Joshua Perry was asked a variety of questions by the media when he spoke Monday afternoon, some serious and some more lighthearted (yes, team members are allowed to wear green this week).
What was he doing before that?
“I was just in there watching film,” he said. “So…”
So was he upset that he had to take 15 minutes of his day to talk to the media, time that maybe could have been spent, say, preparing for this weekend’s huge clash with No. 8 Michigan State?
“Nah,” he said with a chuckle.
Earlier in the day, though, head coach Urban Meyer made it clear what he thinks one of the key differences will be when the Buckeyes and Spartans renew acquaintances in East Lansing.
“I hope the culture is here at Ohio State that the most prepared team will win, not the most interviews, not the most conversations you have,” the head coach said. “So the mentality that we want to have is we want to really work hard Tuesday, Wednesday, Thursday, to get ready for the game at 8:00 Saturday night.”
So what exactly does that mean? It means striking a balance between not getting too high or too low, not changing too much or putting too much focus on a game that will go a long way toward determining this year’s Big Ten Championship Game entrants and the College Football Playoff field.
Everyone knows it, too, so the Buckeyes are on high alert as far as preparation goes. But at the same time, it’s not like the team doesn’t take each game seriously as well. Changing too much of the routine for a winning team can be a change that hurts the team in the long run.
“It does feel a little different and I think that’s good,” offensive coordinator Tom Herman said. “This isn’t just another game, and it would be foolish for us with the world that these young guys live in to say, ‘Hey, this is just another game and that everybody cares about this game the same as when you line up and play Kent State.’ That’s not true. We all know it’s not true and we all know that at midnight Saturday night somebody is going to have a big time advantage in the Big Ten East and that goes towards a lot of our goals, what we’ve set out to do and accomplish by the end of the season.
“But you have to manage, there are a lot of young guys and one thing that young guys do not do is play well when they’re tight. So you have to manage the enormity of the game, what’s at stake when the game is over, but yet make sure your guys are well prepared enough to where they don’t play tight.”
The team made no changes to its usual practice schedule, staging a short practice on Sunday before giving the team Monday off, something Meyer said was especially important given the fact MSU is coming off an open week.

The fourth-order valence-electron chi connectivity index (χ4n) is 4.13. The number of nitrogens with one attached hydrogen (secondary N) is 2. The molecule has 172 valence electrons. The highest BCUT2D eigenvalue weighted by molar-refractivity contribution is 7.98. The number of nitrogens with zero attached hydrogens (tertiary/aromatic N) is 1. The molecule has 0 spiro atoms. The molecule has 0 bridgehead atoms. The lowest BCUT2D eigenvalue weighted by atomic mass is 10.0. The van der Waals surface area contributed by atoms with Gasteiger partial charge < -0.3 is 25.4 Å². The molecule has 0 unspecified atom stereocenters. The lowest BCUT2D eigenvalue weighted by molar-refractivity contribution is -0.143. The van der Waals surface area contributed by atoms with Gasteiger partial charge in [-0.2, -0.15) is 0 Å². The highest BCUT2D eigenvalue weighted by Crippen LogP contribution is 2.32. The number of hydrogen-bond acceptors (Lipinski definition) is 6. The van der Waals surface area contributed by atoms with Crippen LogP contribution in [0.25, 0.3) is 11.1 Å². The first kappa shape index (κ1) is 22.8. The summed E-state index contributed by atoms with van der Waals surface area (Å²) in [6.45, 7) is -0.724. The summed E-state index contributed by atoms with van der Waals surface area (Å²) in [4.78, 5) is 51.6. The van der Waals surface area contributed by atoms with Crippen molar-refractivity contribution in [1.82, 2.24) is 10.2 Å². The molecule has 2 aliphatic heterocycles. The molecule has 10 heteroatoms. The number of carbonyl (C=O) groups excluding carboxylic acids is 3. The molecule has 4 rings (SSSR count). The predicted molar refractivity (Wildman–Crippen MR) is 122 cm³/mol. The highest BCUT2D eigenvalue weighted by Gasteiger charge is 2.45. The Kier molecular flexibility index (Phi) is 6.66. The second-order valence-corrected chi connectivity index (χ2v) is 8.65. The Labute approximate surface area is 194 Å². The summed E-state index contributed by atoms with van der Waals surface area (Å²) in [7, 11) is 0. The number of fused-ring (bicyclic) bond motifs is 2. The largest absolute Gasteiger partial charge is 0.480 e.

Practices were held yesterday and will also take place this afternoon and Thursday afternoon before the team travels to East Lansing on Friday. The team will have a lot of time to kill Saturday, with meetings interspersed with some free time at the team hotel.
As for whether there would be extra film work or more time around the facility, Perry again reiterated there were no major plans to totally change things up.
“It means that guys who have the really good routines of getting in the film room and doing that whole thing need to keep up with their routine, and then maybe some of the younger guys get them going, just make sure that they’re taking care of all their business,” Perry said. “Does that mean watching extra film? There’s actually a point where you can watch as much film as you can put on, but it’s not going to help if you don’t know what you’re looking at.
“It means being efficient about things, too. It means taking care of your body, it means getting sleep, it means taking care of the academics and it means having a clear mind.”
Defensive lineman Michael Bennett noted that the team usually has 24 hours to enjoy a win but had a “little less than 24 hours” this week. So there’s that little extra edge to the proceedings, but Bennett made sure he pointed out the plan isn’t to change too much, especially as the Buckeyes have put together a six-game winning streak.
In other words, it’s worker smarter, not harder this week to make sure everyone is ready by the time the ball is in the air on a chilly night in Michigan.
“The whole key, I don't mean to keep going back to this, but the only thing that matters is when the foot hits the ball at 8:00 that night that our guys are mentally and physically ready to rock and roll because it's going to be a rugged game,” Meyer said.